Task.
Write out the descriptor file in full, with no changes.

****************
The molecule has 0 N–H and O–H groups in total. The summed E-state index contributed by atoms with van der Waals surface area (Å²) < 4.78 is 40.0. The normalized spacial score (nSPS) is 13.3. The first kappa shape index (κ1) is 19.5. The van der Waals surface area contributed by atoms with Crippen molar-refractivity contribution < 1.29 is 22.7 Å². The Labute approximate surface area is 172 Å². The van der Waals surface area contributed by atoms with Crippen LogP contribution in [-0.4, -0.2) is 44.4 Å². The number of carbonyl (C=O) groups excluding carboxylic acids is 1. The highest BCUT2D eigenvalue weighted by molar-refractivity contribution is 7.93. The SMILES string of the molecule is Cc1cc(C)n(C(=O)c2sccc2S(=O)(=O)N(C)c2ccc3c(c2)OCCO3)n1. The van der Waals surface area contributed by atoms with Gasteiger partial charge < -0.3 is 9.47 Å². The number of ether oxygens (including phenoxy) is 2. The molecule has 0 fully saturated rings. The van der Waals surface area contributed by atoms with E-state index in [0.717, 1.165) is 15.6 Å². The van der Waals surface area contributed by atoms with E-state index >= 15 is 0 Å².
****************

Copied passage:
The molecule has 0 N–H and O–H groups in total. The summed E-state index contributed by atoms with van der Waals surface area (Å²) < 4.78 is 40.0. The normalized spacial score (nSPS) is 13.3. The first kappa shape index (κ1) is 19.5. The van der Waals surface area contributed by atoms with Crippen molar-refractivity contribution < 1.29 is 22.7 Å². The Labute approximate surface area is 172 Å². The van der Waals surface area contributed by atoms with Crippen LogP contribution in [-0.4, -0.2) is 44.4 Å². The number of carbonyl (C=O) groups excluding carboxylic acids is 1. The highest BCUT2D eigenvalue weighted by molar-refractivity contribution is 7.93. The SMILES string of the molecule is Cc1cc(C)n(C(=O)c2sccc2S(=O)(=O)N(C)c2ccc3c(c2)OCCO3)n1. The van der Waals surface area contributed by atoms with Gasteiger partial charge < -0.3 is 9.47 Å². The number of ether oxygens (including phenoxy) is 2. The molecule has 0 fully saturated rings. The van der Waals surface area contributed by atoms with E-state index in [0.717, 1.165) is 15.6 Å². The van der Waals surface area contributed by atoms with E-state index >= 15 is 0 Å².